We’re all living longer, men included. According to the National Center for Health Statistics (NCHS), men now typically live an average of 73.8 years, and, of course, we all want to live well. One of the first concerns that comes to mind is, arguably, impotence. It’s fair to say that men want to consistently achieve and maintain an erection long enough to engage in satisfying sexual activities. Those who can’t do this suffer from erectile dysfunction (ED), a problem that affects 10 to 15 million American men. There are a variety of causes of ED, including endocrine, vascular, neurologic and psychiatric diseases. Diseases, including diabetes, kidney disease, chronic alcoholism and atherosclerosis, account for about 70% of impotence cases. Side effects of certain drugs account for about 25% of the cases.

    Here’s a look at the top natural remedies for ED:
    • L-arginine. It has been established that nitric oxide is involved in the neurotransmission that facilitates smooth-muscle relaxation in the corpus cavernosum tissue, which permits penile erection. Abnormal function in this pathway may cause some forms of impotence. Since arginine is the precursor for the synthesis of nitric oxide, supplementation with this amino acid may help to improve erections.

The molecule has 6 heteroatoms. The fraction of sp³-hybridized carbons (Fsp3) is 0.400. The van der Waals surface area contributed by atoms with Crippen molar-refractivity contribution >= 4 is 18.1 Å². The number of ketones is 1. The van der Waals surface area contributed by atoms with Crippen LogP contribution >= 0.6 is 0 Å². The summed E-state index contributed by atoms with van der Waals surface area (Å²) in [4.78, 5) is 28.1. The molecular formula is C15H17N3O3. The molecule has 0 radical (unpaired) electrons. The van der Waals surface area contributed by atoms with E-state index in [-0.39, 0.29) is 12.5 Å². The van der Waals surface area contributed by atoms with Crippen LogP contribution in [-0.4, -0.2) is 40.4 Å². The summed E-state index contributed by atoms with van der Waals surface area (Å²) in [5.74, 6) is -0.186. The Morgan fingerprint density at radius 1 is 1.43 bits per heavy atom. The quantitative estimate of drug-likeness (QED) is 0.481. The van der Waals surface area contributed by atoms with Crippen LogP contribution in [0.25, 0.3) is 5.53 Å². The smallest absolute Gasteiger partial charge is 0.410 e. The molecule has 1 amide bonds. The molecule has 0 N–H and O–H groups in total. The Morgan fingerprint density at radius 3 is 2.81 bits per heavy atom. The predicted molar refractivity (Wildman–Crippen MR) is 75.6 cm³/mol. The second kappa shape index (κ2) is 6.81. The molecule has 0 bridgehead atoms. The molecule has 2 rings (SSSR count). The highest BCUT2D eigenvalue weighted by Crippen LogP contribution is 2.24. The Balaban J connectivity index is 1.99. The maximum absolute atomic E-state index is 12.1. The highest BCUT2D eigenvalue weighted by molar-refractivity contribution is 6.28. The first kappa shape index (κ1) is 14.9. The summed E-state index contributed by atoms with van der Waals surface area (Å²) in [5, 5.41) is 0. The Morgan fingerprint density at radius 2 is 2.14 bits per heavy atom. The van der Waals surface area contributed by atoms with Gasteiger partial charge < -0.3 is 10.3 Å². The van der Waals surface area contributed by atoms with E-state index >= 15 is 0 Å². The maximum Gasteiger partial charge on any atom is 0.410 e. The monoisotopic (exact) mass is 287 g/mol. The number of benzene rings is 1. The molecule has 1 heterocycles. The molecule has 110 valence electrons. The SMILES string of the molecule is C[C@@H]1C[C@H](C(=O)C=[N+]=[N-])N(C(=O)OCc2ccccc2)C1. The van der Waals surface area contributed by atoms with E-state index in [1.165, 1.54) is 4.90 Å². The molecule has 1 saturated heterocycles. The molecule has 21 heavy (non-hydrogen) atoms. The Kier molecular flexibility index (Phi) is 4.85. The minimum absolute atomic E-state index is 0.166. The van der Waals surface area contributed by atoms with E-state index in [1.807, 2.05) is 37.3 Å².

In one study involving 50 men with ED, participants received high-dose arginine (5 gm per day) or a placebo for six weeks. Nine of 29 patients taking arginine and two of 17 controls reported a significant improvement in sexual function.